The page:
"I heard Clinton might pick you for vice president," said Jose Pulido, who represents workers at a hog slaughterhouse that has helped draw thousands of Latinos to this small city straddling the icy Des Moines River.
Castro flashed a toothy smile. "Quién sabe," he answered, shaking his head. Who knows?
As the secretary of Housing and Urban Development and former mayor of San Antonio, Castro’s ethnic roots, up-from-the-bootstraps story and quick ascent in politics have earned him comparisons to
In something of a test of Castro's campaigning abilities, he barnstormed Iowa in the final days leading up to the state's Feb. 1 caucus. He visited several small cities with growing Latino populations and warned voters about the dire consequences of a Clinton loss and the possible return of the White House to Republican control.
“We absolutely can’t afford to hand over the presidency to the
"We've seen what they've done when they've had that kind of power," he added, hinting at the kind of attack-dog sensibility that presidential candidates often rely on in a running mate.
In recent months, several leading Latino leaders, including former Housing Secretary Henry Cisneros, have called on Clinton to add Castro to her hypothetical ticket. The national Hispanic Chamber of Commerce issued a formal endorsement of Castro for vice president Saturday, even though it hasn't yet endorsed a candidate for president.
Pollsters and pundits agree that any presidential ticket could benefit from a qualified Latino to help win votes from the nation's fastest-growing demographic. And at 41, Castro would provide a generational contrast to 68-year-old Clinton.
Here in Iowa, a rapidly expanding Latino electorate mirrors the United States as a whole, where a record 27.3 million Latinos will be eligible to vote this year. The state's Latino population grew 110% between 2000 and 2014, and Latinos constitute 10% or more of eligible voters in 11 of the 99 counties here.
The rise of Latinos in U.S. society is also reflected in Castro's story, which he repeated often in Iowa.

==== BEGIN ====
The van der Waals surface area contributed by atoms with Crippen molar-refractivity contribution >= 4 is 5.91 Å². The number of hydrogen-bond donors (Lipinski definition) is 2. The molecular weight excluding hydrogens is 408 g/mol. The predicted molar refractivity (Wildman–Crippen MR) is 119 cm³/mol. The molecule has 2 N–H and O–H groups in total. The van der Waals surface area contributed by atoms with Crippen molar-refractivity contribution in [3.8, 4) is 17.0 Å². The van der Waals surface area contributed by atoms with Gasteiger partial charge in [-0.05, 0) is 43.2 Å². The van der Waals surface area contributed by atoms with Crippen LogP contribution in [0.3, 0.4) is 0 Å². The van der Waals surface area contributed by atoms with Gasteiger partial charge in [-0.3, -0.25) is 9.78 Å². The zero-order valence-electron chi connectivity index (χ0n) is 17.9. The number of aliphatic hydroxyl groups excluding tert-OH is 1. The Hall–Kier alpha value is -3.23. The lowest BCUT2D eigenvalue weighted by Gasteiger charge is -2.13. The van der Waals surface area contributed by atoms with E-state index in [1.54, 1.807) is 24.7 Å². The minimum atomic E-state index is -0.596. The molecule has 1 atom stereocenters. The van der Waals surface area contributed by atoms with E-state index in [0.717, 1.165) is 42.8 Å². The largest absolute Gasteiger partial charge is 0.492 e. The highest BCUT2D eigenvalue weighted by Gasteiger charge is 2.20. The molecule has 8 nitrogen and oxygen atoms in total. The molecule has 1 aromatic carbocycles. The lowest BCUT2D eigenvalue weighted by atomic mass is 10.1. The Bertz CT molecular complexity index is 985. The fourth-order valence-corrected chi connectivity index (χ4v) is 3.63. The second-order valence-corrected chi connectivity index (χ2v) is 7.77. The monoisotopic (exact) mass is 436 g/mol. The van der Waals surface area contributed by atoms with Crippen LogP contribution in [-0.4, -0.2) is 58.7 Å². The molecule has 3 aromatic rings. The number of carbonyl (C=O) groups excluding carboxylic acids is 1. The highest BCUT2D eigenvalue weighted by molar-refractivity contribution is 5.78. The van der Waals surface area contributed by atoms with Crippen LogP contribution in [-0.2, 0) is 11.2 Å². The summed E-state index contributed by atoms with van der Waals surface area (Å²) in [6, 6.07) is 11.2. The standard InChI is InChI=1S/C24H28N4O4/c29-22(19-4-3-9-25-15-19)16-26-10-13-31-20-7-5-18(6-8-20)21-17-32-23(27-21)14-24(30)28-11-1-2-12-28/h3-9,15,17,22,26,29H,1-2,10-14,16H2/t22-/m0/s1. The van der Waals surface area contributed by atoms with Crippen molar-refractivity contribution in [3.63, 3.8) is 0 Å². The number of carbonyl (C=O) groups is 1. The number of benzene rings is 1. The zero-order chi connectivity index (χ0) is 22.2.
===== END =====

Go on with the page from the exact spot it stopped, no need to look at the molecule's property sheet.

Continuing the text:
Castro and his identical twin brother, Joaquin, were raised in San Antonio by their Chicana activist mother and Mexican immigrant grandmother. They graduated together from Stanford University and Harvard Law School before launching parallel political careers.
Joaquin was elected to the Texas Legislature and is now a Democratic member of Congress representing part of San Antonio.
Julian, who was born one minute earlier and jokes that he is older – and wiser – than his brother, was elected at age 26 to the San Antonio City Council, becoming its youngest-ever member. He went on to win three terms as mayor, where a key initiative was the passage of a sales tax increase to help pay for an expansion of prekindergarten, part of a wave of similar proposals among Democrats around the country in recent years.
In 2014, President Obama offered Castro a position in his Cabinet. Castro's short tenure as Housing secretary will end when Obama leaves office in a year.
Castro says he decided to endorse Clinton in part because she "has the deepest ties and the longest track record of working for the Latino community," citing her work registering Latino voters in south Texas in the 1970s.
Clinton has said she would “look hard” at Castro for any position in her campaign or administration. Other names floated as possible Clinton vice presidential picks include Virginia Sen.
For his part, Castro has become practiced at ducking questions about the vice presidency, saying he is focused on winning her the nomination.
And a lot of work lies ahead. While Clinton won a coveted endorsement from the Des Moines Register on Saturday, polls show Sen. Bernie Sanders slightly ahead in what is shaping up as a closely fought battle in this state.
Sanders and third-place Democratic contender Martin O'Malley are challenging Clinton for the Latino vote, with the Sanders team opening a campaign office in one of Ottumwa's many empty storefronts, and O'Malley visiting the city Sunday evening.
The Clinton campaign's Latino outreach efforts here are led by Irene Munoz, a Roman Catholic nun who has watched the town change in recent years as Latinos have moved in to take low-paying jobs at the pork processing plant on the southern edge of town.
Munoz, who wore a gold cross around her neck and a Clinton sticker on her sweater, leads a weekly Spanish phone bank for Clinton and asks Latinos to sign bilingual pledge cards committing to caucus for her. She said she expects record Latino turnout at the precincts in her area but said some voters are wary of caucusing, telling her, "I don't speak much English. How will they understand me?"
Munoz clapped excitedly when the telegenic Castro arrived at Clinton's headquarters, posing with him for several pictures and speaking to him in Spanish about his family's roots.
"Oh, he's handsome, isn't he," a friend of hers cooed.
Castro's campaign trail duties have not been limited to Latinos. During a stop in Fairfield, a liberal city known for its large number of adherents to transcendental meditation, he told a mostly white crowd that Clinton is the only candidate with "the vision and the energy" to keep the country safe and to create opportunity for advancement for all.
Holly Moore, a Clinton volunteer in Fairfield, came away impressed. She said she liked Castro's politics, especially his work to expand education opportunities for young children.
His ethnicity, she said, is a nice bonus. "I don't think anybody can be president anymore without a diverse ticket," she said.
For more campaign coverage, follow @katelinthicum
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